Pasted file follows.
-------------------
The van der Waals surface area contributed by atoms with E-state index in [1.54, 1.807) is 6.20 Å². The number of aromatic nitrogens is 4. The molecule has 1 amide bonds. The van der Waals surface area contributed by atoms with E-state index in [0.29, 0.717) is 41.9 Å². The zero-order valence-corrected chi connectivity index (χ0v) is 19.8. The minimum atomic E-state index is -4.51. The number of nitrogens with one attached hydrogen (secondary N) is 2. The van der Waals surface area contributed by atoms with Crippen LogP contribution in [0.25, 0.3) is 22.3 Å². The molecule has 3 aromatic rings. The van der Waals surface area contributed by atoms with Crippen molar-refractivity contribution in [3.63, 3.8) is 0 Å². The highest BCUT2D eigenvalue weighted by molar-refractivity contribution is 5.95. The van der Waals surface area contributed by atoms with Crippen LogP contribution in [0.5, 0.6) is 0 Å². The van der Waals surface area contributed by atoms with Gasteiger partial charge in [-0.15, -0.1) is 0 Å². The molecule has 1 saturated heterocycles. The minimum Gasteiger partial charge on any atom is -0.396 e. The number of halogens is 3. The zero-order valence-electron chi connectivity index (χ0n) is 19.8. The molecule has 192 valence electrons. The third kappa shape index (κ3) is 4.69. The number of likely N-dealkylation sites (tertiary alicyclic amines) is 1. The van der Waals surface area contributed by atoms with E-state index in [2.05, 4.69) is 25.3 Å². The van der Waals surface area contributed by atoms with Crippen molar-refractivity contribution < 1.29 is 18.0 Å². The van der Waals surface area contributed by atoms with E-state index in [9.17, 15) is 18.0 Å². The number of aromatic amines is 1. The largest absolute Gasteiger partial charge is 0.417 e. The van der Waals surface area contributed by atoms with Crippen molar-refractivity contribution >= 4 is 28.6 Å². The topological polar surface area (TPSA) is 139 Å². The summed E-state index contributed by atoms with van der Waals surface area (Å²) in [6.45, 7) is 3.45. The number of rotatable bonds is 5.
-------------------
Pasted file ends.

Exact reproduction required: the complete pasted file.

The van der Waals surface area contributed by atoms with E-state index in [1.54, 1.807) is 6.20 Å². The number of aromatic nitrogens is 4. The molecule has 1 amide bonds. The van der Waals surface area contributed by atoms with E-state index in [0.29, 0.717) is 41.9 Å². The zero-order valence-corrected chi connectivity index (χ0v) is 19.8. The minimum atomic E-state index is -4.51. The number of nitrogens with one attached hydrogen (secondary N) is 2. The van der Waals surface area contributed by atoms with Crippen LogP contribution in [0.25, 0.3) is 22.3 Å². The molecule has 3 aromatic rings. The van der Waals surface area contributed by atoms with Crippen molar-refractivity contribution in [3.63, 3.8) is 0 Å². The highest BCUT2D eigenvalue weighted by molar-refractivity contribution is 5.95. The van der Waals surface area contributed by atoms with Crippen LogP contribution in [0.5, 0.6) is 0 Å². The van der Waals surface area contributed by atoms with Gasteiger partial charge in [-0.15, -0.1) is 0 Å². The molecule has 1 saturated heterocycles. The minimum Gasteiger partial charge on any atom is -0.396 e. The number of halogens is 3. The zero-order valence-electron chi connectivity index (χ0n) is 19.8. The molecule has 192 valence electrons. The third kappa shape index (κ3) is 4.69. The number of likely N-dealkylation sites (tertiary alicyclic amines) is 1. The van der Waals surface area contributed by atoms with E-state index in [2.05, 4.69) is 25.3 Å². The van der Waals surface area contributed by atoms with Crippen molar-refractivity contribution < 1.29 is 18.0 Å². The van der Waals surface area contributed by atoms with E-state index in [9.17, 15) is 18.0 Å². The number of aromatic amines is 1. The largest absolute Gasteiger partial charge is 0.417 e. The van der Waals surface area contributed by atoms with Crippen molar-refractivity contribution >= 4 is 28.6 Å². The topological polar surface area (TPSA) is 139 Å². The summed E-state index contributed by atoms with van der Waals surface area (Å²) in [6.45, 7) is 3.45. The number of rotatable bonds is 5.